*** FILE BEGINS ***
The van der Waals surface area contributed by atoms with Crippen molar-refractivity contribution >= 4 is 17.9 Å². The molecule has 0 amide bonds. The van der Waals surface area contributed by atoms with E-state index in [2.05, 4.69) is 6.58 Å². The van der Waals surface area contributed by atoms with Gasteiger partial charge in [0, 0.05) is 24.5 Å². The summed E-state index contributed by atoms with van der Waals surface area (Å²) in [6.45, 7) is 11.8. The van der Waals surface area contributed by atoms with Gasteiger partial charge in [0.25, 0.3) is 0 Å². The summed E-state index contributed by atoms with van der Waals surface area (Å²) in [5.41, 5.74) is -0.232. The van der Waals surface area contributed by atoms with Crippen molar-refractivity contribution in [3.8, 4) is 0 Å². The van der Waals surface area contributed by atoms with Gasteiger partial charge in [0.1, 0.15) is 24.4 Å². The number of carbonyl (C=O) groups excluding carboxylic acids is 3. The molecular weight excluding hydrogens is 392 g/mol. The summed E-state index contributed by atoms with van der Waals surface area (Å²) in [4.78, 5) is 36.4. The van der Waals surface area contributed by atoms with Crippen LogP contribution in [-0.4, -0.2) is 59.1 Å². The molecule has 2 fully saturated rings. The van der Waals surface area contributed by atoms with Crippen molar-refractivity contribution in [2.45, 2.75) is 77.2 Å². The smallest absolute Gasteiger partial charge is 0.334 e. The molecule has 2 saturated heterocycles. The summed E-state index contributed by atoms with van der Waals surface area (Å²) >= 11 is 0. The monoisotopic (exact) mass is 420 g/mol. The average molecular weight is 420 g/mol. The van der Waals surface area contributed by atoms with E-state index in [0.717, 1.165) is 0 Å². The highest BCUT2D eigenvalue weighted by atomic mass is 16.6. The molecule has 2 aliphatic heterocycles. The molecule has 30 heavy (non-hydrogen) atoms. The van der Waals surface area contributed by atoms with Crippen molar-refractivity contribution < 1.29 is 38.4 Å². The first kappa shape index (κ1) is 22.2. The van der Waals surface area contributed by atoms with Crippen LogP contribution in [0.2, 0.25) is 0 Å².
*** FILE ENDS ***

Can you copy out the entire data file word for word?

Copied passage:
The van der Waals surface area contributed by atoms with Crippen molar-refractivity contribution >= 4 is 17.9 Å². The molecule has 0 amide bonds. The van der Waals surface area contributed by atoms with E-state index in [2.05, 4.69) is 6.58 Å². The van der Waals surface area contributed by atoms with Gasteiger partial charge in [0, 0.05) is 24.5 Å². The summed E-state index contributed by atoms with van der Waals surface area (Å²) in [6.45, 7) is 11.8. The van der Waals surface area contributed by atoms with Gasteiger partial charge in [0.25, 0.3) is 0 Å². The summed E-state index contributed by atoms with van der Waals surface area (Å²) in [5.41, 5.74) is -0.232. The van der Waals surface area contributed by atoms with Crippen molar-refractivity contribution in [3.8, 4) is 0 Å². The van der Waals surface area contributed by atoms with Gasteiger partial charge in [0.1, 0.15) is 24.4 Å². The number of carbonyl (C=O) groups excluding carboxylic acids is 3. The molecular weight excluding hydrogens is 392 g/mol. The summed E-state index contributed by atoms with van der Waals surface area (Å²) in [4.78, 5) is 36.4. The van der Waals surface area contributed by atoms with Crippen LogP contribution in [-0.4, -0.2) is 59.1 Å². The molecule has 2 fully saturated rings. The van der Waals surface area contributed by atoms with Crippen molar-refractivity contribution in [2.45, 2.75) is 77.2 Å². The smallest absolute Gasteiger partial charge is 0.334 e. The molecule has 2 saturated heterocycles. The summed E-state index contributed by atoms with van der Waals surface area (Å²) >= 11 is 0. The monoisotopic (exact) mass is 420 g/mol. The average molecular weight is 420 g/mol. The van der Waals surface area contributed by atoms with E-state index in [0.717, 1.165) is 0 Å². The highest BCUT2D eigenvalue weighted by atomic mass is 16.6. The molecule has 2 aliphatic heterocycles. The molecule has 30 heavy (non-hydrogen) atoms. The van der Waals surface area contributed by atoms with Crippen molar-refractivity contribution < 1.29 is 38.4 Å². The first kappa shape index (κ1) is 22.2. The van der Waals surface area contributed by atoms with Crippen LogP contribution in [0.2, 0.25) is 0 Å².